Part of learning and living life is to make mistakes and experience failures. I love the perspective I get from this quote by Henry Ford, “The only real mistake is the one from which we learn nothing.” If we keep trying, gain understanding and insight about ourselves and what we’re trying to achieve, then failing simply propels us toward something better.
6 Keys to Move Past Failure to Happiness and Success
1. Don’t personalize your mistake and make it a character trait. You are not stupid, dumb, careless, or worthless. Maybe you did something that was stupid but that doesn’t make you stupid. We tend to exaggerate our failures and negative beliefs about ourselves, especially after failing at something. Try to remember this does not determine your future or who you are, it’s just a blip in your life.
2. When you make a mistake, recognize it and own it. If this is a mistake that gets repeated and something you want to change, try to evaluate what you might do to change it. If it’s a job interview gone bad, maybe you could look for some job interview training; if you got your 3rd speeding ticket in a year, maybe it’s time to set cruise control when you are on long stretches of highway and take note of your speed better; if you find yourself easily losing your temper, maybe you are overly tired and need to get more sleep and take better care of yourself.
3. Take the time to process the mistake or failure, to grieve and heal. When caught in a moment of anxiety or grief, try to de-stress using deep breathing or other relaxation techniques. This article about 14 ways to de-stress when angry has many tips that work for de-stressing in many circumstances. Let yourself feel how you feel. Crying it out can be very effective, as well as talking it out with a trusted friend or loved one. Don’t ignore your hurt feelings or try to stuff them down, they are sure to appear later and may hurt somebody else if they cause an angry outburst.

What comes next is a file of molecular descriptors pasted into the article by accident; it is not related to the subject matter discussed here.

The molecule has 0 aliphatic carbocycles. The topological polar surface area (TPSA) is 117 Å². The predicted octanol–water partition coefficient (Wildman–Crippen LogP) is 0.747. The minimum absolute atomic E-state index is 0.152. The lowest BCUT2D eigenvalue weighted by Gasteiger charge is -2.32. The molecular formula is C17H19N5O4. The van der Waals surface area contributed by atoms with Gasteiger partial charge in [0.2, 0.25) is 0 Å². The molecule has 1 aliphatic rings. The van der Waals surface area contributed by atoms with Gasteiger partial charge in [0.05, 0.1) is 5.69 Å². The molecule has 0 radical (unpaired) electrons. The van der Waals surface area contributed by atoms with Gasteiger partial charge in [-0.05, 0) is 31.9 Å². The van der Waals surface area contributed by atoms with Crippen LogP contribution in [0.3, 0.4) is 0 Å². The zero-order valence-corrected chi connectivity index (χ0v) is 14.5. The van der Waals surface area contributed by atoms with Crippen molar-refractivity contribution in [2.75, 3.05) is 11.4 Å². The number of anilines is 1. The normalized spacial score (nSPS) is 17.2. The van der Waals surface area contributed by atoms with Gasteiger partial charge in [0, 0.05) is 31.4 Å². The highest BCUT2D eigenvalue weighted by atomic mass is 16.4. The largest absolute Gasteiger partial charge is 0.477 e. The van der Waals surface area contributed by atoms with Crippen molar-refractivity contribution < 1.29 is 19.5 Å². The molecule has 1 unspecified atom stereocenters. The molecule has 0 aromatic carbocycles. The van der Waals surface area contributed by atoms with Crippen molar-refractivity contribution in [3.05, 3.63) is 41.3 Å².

4. Use your failure as a springboard to new and better things. Sometimes talents become uncovered and new hobbies or things you enjoy become discovered after you have failed at something. Keep trying new things. You never know what happiness lies around the corner. Don’t let your inner critic decide what you are going to do with your life. Your inner critic finds things to be afraid of and reasons to give up. Push past the fear and worries and do it anyway.
5. Forgive easily and often. Be someone that easily forgives others. Cut yourself some slack and forgive yourself too. If you said or did something that hurt others, apologize. You can’t really move on without making amends. Forgiving others gives you peace and relieves anxiety. Read about more ideas on how to forgive and why forgiveness is so important for your peace of mind in this article, “Feeling Peace, Finding Forgiveness“.
6. Remember you are not alone in failure and making mistakes. It’s easy to look at others successes and think they’ve had it easy or have always done everything right, but we don’t see what’s gone on in their private lives or what hard work they’ve put in to get where they are. Walt Disney was fired as a newspaper editor and told “he lacked imagination and good ideas”. He went through a few other business failures, even filing for bankruptcy before opening Disneyland and starting the Disney empire. Albert Einstein didn’t talk until he was 4 and couldn’t read until he was 7. Isaac Newton never did very well in school and failed at being in charge of his family farm, but when his uncle sent him off to Cambridge, his undiscovered talents and incredible abilities blossomed.
Kevin Hinckley, BYU 2015 Education Week